“the Supreme Court expressly adopted the United States’ argument as to the lack of enforceability of the Judgment in domestic courts. Hence, the Court held that neither the Avena Judgment on its own, nor the Judgment in conjunction with the President’s determination to comply, constituted directly enforceable federal law that pre¬cluded Texas from applying state procedural rules that barred all review and reconsideration of Mr. Medellin’s Vienna Convention claim.” (Ibid., p. 2, para. 7.)
40.    The United States Supreme Court in its ruling in the Medellin case provided an interpretation which is at odds with those proffered by
Mexico and by the United States. The Supreme Court’s understanding of the legal significance of Article 94 of the United Nations Charter and of Article 59 of the Court’s Statute is expressed in the following terms:
“The Executive Branch contends that the phrase ‘undertakes to comply’ is not ‘an acknowledgement that an I.C.J. decision will have immediate legal effect in the courts of UN members’, but rather ‘a commitment on the part of UN Members to take future action through their political branches to comply with an I.C.J. decision’. We agree with this construction of Article 94. The Article is not a directive to domestic courts. It does not provide that the United States ‘shall’ or ‘must’ comply with an I.C.J. decision, nor indicate that the Senate that ratified the United Nations Charter intended to vest I.C.J. decisions with immediate legal effect in domestic courts.” (128 S. Ct. 1346, 1358 (2008); emphasis added.)
41. The conclusion by the United States Supreme Court that the Avena Judgment does not by itself constitute binding federal law confutes the contention of the United States Executive Branch that,
“while the Avena Judgment does not of its own force require domes¬tic courts to set aside ordinary rules of procedural default, that judg¬ment became the law of the land with precisely that effect pursuant to the President’s Memorandum and his power ‘to establish binding rules of decision that preempt contrary state law'” (ibid., p. 1367).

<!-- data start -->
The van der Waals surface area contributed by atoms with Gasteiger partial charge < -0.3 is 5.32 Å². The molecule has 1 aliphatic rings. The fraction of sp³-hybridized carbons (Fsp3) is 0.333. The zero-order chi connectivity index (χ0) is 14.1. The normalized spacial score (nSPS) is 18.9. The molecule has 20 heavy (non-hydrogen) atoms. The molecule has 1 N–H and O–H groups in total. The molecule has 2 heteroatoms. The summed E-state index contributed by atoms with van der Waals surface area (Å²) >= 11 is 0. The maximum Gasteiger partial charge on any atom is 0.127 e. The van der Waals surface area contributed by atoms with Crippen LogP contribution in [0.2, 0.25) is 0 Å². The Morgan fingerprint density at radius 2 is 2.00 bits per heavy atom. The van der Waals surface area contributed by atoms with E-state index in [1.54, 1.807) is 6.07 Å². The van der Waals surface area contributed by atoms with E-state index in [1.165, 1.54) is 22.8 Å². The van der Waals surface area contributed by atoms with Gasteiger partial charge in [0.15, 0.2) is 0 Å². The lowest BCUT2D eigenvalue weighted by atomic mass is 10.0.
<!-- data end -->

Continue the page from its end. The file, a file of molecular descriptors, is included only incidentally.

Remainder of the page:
42.    After making clear that unilaterally converting a non-self-executing treaty into a self-executing one is not among the means available to the United States President to enforce an international obligation, the Supreme Court stated:
“When the President asserts the power to ‘enforce’ a non-self- executing treaty by unilaterally creating domestic law, he acts in con¬flict with the implicit understanding of the ratifying Senate.” (Ibid., p. 1369.)
43.    Three different interpretations are advanced as to the domestic effects of an international obligation. Three different interpretations are advanced as to domestic implementation of the United Nations Charter, the Court’s Statute and the Avena Judgment. The Court could have made an important contribution to the development of international law by settling the issues raised by these conflicting interpretations.
45 REQUEST FOR INTERPRETATION (DISS. OP. SEPULVEDA-AMOR) V. REVIEW AND RECONSIDERATION
44.    It is justifiable to conclude that a dispute arises in the present case out of the fundamentally different views taken by Mexico and the United States on the interpretation to be given to the obligation imposed by the Avena Judgment. But there is not only a conflict of legal views and of interests between the two countries. There is a disagreement on several points of law and, also, on the facts.
45.    In its oral pleadings, Mexico recalled that the review and reconsid¬eration mandated by the Avena Judgment must take place as part of the “judicial process”. Mexico pointed out that
“since March 2004, at least 33 of the 51 Mexican nationals named in the Court’s Judgment have sought review and reconsideration in United States state and federal courts.
To date, only one of these nationals — Osbaldo Torres Aguil- era — has received review and reconsideration consistent with the Court’s mandate. We should also mention, however, that the State of Arkansas agreed to reduce Mr. Rafael Camargo Ojeda’s death sentence to life imprisonment in exchange for his agreement to waive his right to review and reconsideration under the Avena Judgment. All other efforts to enforce the Avena Judgment have failed.” (CR 2008/14, p. 20, paras. 2 and 3 (Babcock); emphasis added.)
46.    In contrast, the United States claims that “several Mexican nation¬als named in Avena have already received review and reconsideration of their convictions and sentences” (CR 2008/15, p. 56, para. 22 (Bellinger); emphasis added). But only Osbaldo Torres is mentioned as a beneficiary of the remedy.